An effect size (ES) is a standard metric that summarizes the degree to which a program or policy affects a measured outcome. If the effect size is positive, the outcome increases. If the effect size is negative, the outcome decreases.

Adjusted effect sizes are used to calculate the benefits from our benefit cost model. WSIPP may adjust effect sizes based on methodological characteristics of the study. For example, we may adjust effect sizes when a study has a weak research design or when the program developer is involved in the research. The magnitude of these adjustments varies depending on the topic area.

WSIPP may also adjust the second ES measurement. Research shows the magnitude of some effect sizes decrease over time. For those effect sizes, we estimate outcome-based adjustments which we apply between the first time ES is estimated and the second time ES is estimated. We also report the unadjusted effect size to show the effect sizes before any adjustments have been made. More details about these adjustments can be found in our Technical Documentation.

Meta-Analysis of Program Effects
Outcomes measured Primary or secondary participant No. of effect sizes Treatment N Adjusted effect sizes (ES) and standard errors (SE) used in the benefit-cost analysis Unadjusted effect size (random effects model)
First time ES is estimated Second time ES is estimated
ES SE Age ES SE Age ES p-value
Death 1 59 -0.045 0.701 40 0.000 0.000 42 -0.045 0.949
Drinking and driving^ 1 62 -0.686 0.340 40 -0.094 0.509 42 -0.686 0.043
Problem alcohol use 15 1403 -0.170 0.050 40 -0.023 0.075 42 -0.170 0.001
Citations Used in the Meta-Analysis

Antti-Poika, I., Karaharju, E., Roine, R., & Salaspuro, M. (1988). Intervention of heavy-drinking-a prospective and controlled study of 438 consecutive injured male patients. Alcohol and Alcoholism, 23(2), 115-121.

Bager, P., & Vilstrup, H. (2010). Post-discharge brief intervention increases the frequency of alcohol abstinence-a randomized trial. Journal of Addictions Nursing, 21(1), 37-41.

Chick, J., Lloyd, G., & Crombie, E. (1985). Counseling problem drinkers in medical wards: A controlled study. British Medical Journal, 290, 965-967.

Elvy, G.A., J.E. Wells, and K.A. Baird. (1988). Attempted referral as intervention for problem drinking in the general hospital. British Journal of Addiction, 83(1), 83-89.

Freyer-Adam, J., Coder, B., Baumeister, S.E., Bischof, G., Riedel, J., Paatsch, K., Wedler, B., ... Hapke, U. (2008). Brief alcohol intervention for general hospital inpatients: A randomized controlled trial. Drug and Alcohol Dependence, 93(3), 233-243.

Heather, N., Rollnick, S., Bell, A., & Richmond, R. (1996). Effects of brief counseling among male heavy drinkers identified on general hospital wards. Drug and Alcohol Review, 15(1), 29-38.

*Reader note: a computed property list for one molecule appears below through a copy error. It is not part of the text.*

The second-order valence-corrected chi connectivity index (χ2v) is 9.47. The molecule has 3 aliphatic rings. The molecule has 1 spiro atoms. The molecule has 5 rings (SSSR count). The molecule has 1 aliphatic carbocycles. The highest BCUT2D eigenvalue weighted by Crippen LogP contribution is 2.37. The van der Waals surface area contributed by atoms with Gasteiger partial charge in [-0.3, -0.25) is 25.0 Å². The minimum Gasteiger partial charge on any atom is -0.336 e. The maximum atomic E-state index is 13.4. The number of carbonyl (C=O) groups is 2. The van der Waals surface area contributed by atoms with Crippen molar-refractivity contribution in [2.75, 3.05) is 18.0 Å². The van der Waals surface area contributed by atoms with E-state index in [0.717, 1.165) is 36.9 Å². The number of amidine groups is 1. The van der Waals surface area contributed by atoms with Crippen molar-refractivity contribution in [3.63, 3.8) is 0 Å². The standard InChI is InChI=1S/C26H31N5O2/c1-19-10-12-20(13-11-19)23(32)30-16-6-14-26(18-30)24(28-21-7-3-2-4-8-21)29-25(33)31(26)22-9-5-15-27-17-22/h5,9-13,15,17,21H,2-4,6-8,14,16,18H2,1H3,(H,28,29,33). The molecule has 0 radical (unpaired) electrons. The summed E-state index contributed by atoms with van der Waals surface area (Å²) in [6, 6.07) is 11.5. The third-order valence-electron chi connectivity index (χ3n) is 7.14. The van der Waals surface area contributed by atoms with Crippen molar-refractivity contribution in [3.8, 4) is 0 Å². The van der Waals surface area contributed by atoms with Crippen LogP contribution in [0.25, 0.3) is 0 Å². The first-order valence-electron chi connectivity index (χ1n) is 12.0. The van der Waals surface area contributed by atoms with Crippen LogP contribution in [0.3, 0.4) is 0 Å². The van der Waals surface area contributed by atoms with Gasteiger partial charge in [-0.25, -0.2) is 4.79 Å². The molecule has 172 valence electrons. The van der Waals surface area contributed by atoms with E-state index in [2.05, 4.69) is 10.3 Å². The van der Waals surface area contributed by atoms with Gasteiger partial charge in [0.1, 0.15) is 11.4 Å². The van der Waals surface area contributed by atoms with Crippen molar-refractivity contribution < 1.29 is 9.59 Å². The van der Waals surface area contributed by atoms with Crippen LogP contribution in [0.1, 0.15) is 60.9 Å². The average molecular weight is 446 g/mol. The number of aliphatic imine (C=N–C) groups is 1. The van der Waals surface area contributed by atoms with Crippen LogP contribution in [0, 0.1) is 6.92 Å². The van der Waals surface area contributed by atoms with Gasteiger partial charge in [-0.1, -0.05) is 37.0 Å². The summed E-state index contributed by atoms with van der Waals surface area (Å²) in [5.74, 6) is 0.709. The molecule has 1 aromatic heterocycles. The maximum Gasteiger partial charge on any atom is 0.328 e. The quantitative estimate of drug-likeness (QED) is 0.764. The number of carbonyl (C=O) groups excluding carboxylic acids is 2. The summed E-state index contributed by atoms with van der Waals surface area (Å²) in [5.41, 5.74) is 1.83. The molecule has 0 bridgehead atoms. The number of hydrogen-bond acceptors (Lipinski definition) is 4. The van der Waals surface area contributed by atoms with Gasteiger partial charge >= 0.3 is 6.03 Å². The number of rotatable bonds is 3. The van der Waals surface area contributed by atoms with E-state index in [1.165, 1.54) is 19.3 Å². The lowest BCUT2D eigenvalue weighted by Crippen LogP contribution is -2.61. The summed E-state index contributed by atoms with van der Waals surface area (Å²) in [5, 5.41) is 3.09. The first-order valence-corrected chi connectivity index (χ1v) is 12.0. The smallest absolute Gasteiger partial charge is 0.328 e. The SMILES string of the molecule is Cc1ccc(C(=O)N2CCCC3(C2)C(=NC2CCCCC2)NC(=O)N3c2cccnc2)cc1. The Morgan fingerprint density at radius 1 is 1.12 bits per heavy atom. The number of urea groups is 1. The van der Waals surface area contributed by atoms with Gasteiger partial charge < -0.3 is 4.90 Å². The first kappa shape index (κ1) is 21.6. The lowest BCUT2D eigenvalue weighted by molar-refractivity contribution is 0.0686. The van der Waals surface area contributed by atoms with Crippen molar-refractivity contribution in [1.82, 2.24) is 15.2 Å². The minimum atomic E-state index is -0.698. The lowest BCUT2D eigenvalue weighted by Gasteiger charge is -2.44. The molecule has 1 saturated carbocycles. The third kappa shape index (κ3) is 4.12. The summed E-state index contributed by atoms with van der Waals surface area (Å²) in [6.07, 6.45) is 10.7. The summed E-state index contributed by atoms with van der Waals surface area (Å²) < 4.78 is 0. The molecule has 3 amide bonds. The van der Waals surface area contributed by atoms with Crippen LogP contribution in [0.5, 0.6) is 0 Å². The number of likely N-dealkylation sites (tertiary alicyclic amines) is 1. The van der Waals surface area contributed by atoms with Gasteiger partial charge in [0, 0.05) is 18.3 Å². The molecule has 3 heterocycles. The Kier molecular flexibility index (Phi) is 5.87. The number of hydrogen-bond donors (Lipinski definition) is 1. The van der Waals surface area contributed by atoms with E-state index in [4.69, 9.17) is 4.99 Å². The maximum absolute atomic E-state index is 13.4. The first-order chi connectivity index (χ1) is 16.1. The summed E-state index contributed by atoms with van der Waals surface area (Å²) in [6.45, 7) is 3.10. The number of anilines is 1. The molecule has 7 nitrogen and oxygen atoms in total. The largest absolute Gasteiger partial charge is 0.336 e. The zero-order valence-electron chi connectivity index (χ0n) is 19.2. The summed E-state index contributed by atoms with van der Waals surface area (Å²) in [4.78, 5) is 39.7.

Holloway, A.S., Watson, H.E., Arthur, A.J., Starr, G., McFadyen, A.K., & McIntosh, J. (2007). The effect of brief interventions on alcohol consumption among heavy drinkers in a general hospital setting. Addiction, 102(11), 1762-1770.

Kuchipudi, V., Hobein, K., Flickinger, A., & Iber, F.L. (1990). Failure of a 2-hour motivational intervention to alter recurrent drinking behavior in alcoholics with gastrointestinal disease. Journal of Studies on Alcohol, 51(4), 356-360.

Liu, S.-I., Wu, S.-I., Chen, S.-C., Huang, H.-C., Sun, F.-J., Fang, C.-K., Hsu, C.-C., ... Shih, S.-C. (2011). Randomized controlled trial of a brief intervention for unhealthy alcohol use in hospitalized Taiwanese men. Addiction, 106(5), 928-940.

Saitz, R., Palfai, T.P., Cheng, D.M., Horton, N.J., Freedner, N., Dukes, K., Kraemer, K.L., . . . Samet, J.H. (2007). Brief intervention for medical inpatients with unhealthy alcohol use: A randomized, controlled trial. Annals of Internal Medicine, 146(3), 167-176.

Schermer, C.R., Moyers, T.B., Miller, W.R., & Bloomfield, L.A. (2006). Trauma center brief interventions for alcohol disorders decrease subsequent driving under the influence arrests. The Journal of Trauma, 60(1), 29-34.

Shiles, C.J., Canning, U.P., Kennell-Webb, S.A., Gunstone, C.M., Marshall, E.J., Peters, T.J., & Wessely, S.C. (2013). Randomised controlled trial of a brief alcohol intervention in a general hospital setting. Trials, 14, 345.

Shourie, S., Conigrave, K.M., Proude, E.M., Ward, J.E., Wutzke, S.E., & Haber, P.S. (2006). The effectiveness of a tailored intervention for excessive alcohol consumption prior to elective surgery. Alcohol and Alcoholism, 41(6), 643-649.

Smith, A.J., Hodgson, R.J., Bridgeman, K., & Shepherd, J.P. (2003). A randomized controlled trial of a brief intervention after alcohol-related facial injury RESEARCH REPORT. Addiction, 98(1), 43-52.

For more information on the methods
used please see our Technical Documentation.
360.664.9800
institute@wsipp.wa.gov